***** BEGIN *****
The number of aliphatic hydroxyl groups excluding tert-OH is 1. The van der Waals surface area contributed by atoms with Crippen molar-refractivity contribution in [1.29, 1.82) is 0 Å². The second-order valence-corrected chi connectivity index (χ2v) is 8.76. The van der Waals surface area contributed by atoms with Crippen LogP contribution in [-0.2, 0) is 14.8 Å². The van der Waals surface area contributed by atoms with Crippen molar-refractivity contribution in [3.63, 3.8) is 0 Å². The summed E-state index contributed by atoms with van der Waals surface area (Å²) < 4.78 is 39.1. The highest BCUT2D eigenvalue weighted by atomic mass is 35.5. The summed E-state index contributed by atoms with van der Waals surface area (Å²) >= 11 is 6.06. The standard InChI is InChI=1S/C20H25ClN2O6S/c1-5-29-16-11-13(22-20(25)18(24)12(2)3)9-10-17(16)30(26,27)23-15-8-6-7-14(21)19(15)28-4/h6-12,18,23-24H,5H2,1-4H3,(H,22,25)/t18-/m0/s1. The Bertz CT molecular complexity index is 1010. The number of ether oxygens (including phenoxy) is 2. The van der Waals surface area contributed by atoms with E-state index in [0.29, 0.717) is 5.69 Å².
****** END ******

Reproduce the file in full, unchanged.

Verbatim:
The number of aliphatic hydroxyl groups excluding tert-OH is 1. The van der Waals surface area contributed by atoms with Crippen molar-refractivity contribution in [1.29, 1.82) is 0 Å². The second-order valence-corrected chi connectivity index (χ2v) is 8.76. The van der Waals surface area contributed by atoms with Crippen LogP contribution in [-0.2, 0) is 14.8 Å². The van der Waals surface area contributed by atoms with Crippen molar-refractivity contribution in [3.63, 3.8) is 0 Å². The summed E-state index contributed by atoms with van der Waals surface area (Å²) < 4.78 is 39.1. The highest BCUT2D eigenvalue weighted by atomic mass is 35.5. The summed E-state index contributed by atoms with van der Waals surface area (Å²) >= 11 is 6.06. The standard InChI is InChI=1S/C20H25ClN2O6S/c1-5-29-16-11-13(22-20(25)18(24)12(2)3)9-10-17(16)30(26,27)23-15-8-6-7-14(21)19(15)28-4/h6-12,18,23-24H,5H2,1-4H3,(H,22,25)/t18-/m0/s1. The Bertz CT molecular complexity index is 1010. The number of ether oxygens (including phenoxy) is 2. The van der Waals surface area contributed by atoms with E-state index in [0.29, 0.717) is 5.69 Å².